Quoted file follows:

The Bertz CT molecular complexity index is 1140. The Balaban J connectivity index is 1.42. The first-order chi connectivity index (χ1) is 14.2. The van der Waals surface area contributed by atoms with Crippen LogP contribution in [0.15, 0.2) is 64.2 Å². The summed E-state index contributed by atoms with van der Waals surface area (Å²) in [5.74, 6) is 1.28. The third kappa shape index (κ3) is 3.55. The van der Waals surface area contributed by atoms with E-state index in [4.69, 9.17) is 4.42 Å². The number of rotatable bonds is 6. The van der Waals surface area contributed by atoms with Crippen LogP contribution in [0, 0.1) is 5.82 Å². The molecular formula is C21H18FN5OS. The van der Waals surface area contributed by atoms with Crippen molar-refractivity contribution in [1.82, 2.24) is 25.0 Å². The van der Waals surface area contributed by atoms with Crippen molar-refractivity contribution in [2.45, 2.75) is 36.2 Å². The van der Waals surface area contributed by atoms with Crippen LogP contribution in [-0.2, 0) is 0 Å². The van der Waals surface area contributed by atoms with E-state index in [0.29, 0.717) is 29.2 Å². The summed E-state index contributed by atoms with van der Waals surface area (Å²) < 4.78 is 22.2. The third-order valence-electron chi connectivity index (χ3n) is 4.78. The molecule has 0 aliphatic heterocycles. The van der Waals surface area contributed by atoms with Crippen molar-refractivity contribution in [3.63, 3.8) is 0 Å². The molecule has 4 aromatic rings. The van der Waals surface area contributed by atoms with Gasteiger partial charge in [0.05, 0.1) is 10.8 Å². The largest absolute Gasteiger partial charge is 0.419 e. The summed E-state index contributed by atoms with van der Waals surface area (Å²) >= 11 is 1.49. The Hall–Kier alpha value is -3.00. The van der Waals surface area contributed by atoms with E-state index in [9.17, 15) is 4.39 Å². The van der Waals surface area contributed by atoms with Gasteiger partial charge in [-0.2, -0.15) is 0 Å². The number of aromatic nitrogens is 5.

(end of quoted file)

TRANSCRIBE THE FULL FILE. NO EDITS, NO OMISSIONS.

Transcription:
The Bertz CT molecular complexity index is 1140. The Balaban J connectivity index is 1.42. The first-order chi connectivity index (χ1) is 14.2. The van der Waals surface area contributed by atoms with Crippen LogP contribution in [0.15, 0.2) is 64.2 Å². The summed E-state index contributed by atoms with van der Waals surface area (Å²) in [5.74, 6) is 1.28. The third kappa shape index (κ3) is 3.55. The van der Waals surface area contributed by atoms with E-state index in [4.69, 9.17) is 4.42 Å². The number of rotatable bonds is 6. The van der Waals surface area contributed by atoms with Crippen LogP contribution in [0, 0.1) is 5.82 Å². The molecular formula is C21H18FN5OS. The van der Waals surface area contributed by atoms with Crippen molar-refractivity contribution in [1.82, 2.24) is 25.0 Å². The van der Waals surface area contributed by atoms with Crippen molar-refractivity contribution in [2.45, 2.75) is 36.2 Å². The van der Waals surface area contributed by atoms with Crippen LogP contribution in [-0.2, 0) is 0 Å². The van der Waals surface area contributed by atoms with E-state index in [0.29, 0.717) is 29.2 Å². The summed E-state index contributed by atoms with van der Waals surface area (Å²) < 4.78 is 22.2. The third-order valence-electron chi connectivity index (χ3n) is 4.78. The molecule has 0 aliphatic heterocycles. The van der Waals surface area contributed by atoms with Crippen molar-refractivity contribution in [3.63, 3.8) is 0 Å². The molecule has 4 aromatic rings. The van der Waals surface area contributed by atoms with Gasteiger partial charge in [0.05, 0.1) is 10.8 Å². The largest absolute Gasteiger partial charge is 0.419 e. The summed E-state index contributed by atoms with van der Waals surface area (Å²) >= 11 is 1.49. The Hall–Kier alpha value is -3.00. The van der Waals surface area contributed by atoms with E-state index in [9.17, 15) is 4.39 Å². The van der Waals surface area contributed by atoms with Gasteiger partial charge in [-0.2, -0.15) is 0 Å². The number of aromatic nitrogens is 5.